DM

Degenerative Myelopathy (DM)

 

This debilitating disorder causes the gradual degeneration and loss of the myelin sheathing coating the nerves of the spinal cord, eventually leading to destruction of the nerves. Paralysis follows and ultimately the shut down of vital functions. 

DancerC-Myste Fancy Dancer 04/01/98 - 10/01/10

Dancer
C-Myste Fancy Dancer
04/01/98 – 10/01/10

 
 

(One missing picture)

Submit a CWCHF Poster Dog.

Symptoms: Weakness and/or foot dragging in one or both hind limbs with increasing loss of coordination and slow progression to complete paralysis over a period of months to years.  Incontinence and paralysis of the bladder can occur in the later stages of the disease, requiring assistance to express the bladder.  Eventually disease progression will fatally affect the function of the heart and lungs.

Image showing stages of DM

The complete thesis (Quantitative Assessment of HSP70, IL-1ß and TNF-a in Spinal Fluid and Spinal Cord Sections of Dogs with Histopathologically Confirmed Degenerative Myelopathy and Control Dogs) PDF can be found here.

Treatment Options:  A complete evaluation should be done to rule out any other causes, such as osteoarthritis, disc rupture or injury.  There is no cure for DM and it is ultimately fatal.  Physical therapy has helped to slow disease progress and the use of carts and other therapeutic devices has helped to maintain quality of life even for dogs in advanced stages of DM.

Known Mode of Inheritance: Dominant, with Age-Related Incomplete Penetrance.  What this means is that individuals with two copies of the genetic marker are ‘At Risk’ for DM, but typically will not exhibit any clinical signs until much later in life.  Individuals with one copy of the genetic marker may remain completely normal or only show some slight signs in advanced age, but will not typically develop the disorder.  This disease shares the same genetic marker (SOD1) associated with a known form of human ALS (Amyotrophic Lateral Sclerosis, Lou Gehrig’s Disease).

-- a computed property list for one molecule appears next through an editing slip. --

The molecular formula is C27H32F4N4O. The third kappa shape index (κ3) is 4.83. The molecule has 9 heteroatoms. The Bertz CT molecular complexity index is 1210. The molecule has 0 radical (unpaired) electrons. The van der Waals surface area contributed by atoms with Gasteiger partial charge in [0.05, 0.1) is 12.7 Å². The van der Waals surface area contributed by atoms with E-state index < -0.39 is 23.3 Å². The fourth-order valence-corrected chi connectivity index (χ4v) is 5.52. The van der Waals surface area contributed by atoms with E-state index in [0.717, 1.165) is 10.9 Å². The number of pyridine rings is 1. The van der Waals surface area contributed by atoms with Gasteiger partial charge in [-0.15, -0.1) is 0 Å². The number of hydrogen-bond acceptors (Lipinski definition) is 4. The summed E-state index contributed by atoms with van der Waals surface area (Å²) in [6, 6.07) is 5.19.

Age of onset: >10 is typical, but earlier onset has been reported.

Breeds affected

  • Cardigan: yes
  • Pembroke: yes, many testing At Risk.
  • Other Breeds: yes, many breeds and mixed breeds.

Incidence in Cardigans: OFA DM Statistics. Scroll down the list to find Cardigans.

Research/Studies:

  • Cardigans: yes, one study is limited to a previous study involving several other breeds and it is no longer active.  The CWCCA is also reported to be participating in further research and more information on this should be available eventually.
  • Other breeds: yes, Pembroke, Boxer, GSD and several other breeds.
  • Active?: yes, but currently only for Boxers and Pembrokes with the CHF grant closing March 31, 2012

Enroll in a study to donate tissue samples from individuals suspected to be affected by DM. PDF File listing protocols for submission.

Registry: yes, the OFA registers DNA test results for DM and can post results in their on-line database. Links to register:  DM Test ordering, registration and information on the OFA site.

Tests Available: yes, see the above OFA link.  Other testing sources are listed below.

Alternate Sources for DM Testing. Contact the OFA for database submission information on these testing sources.

  
Research links:

Published papers and Articles:

Discussion Groups:

Websites:

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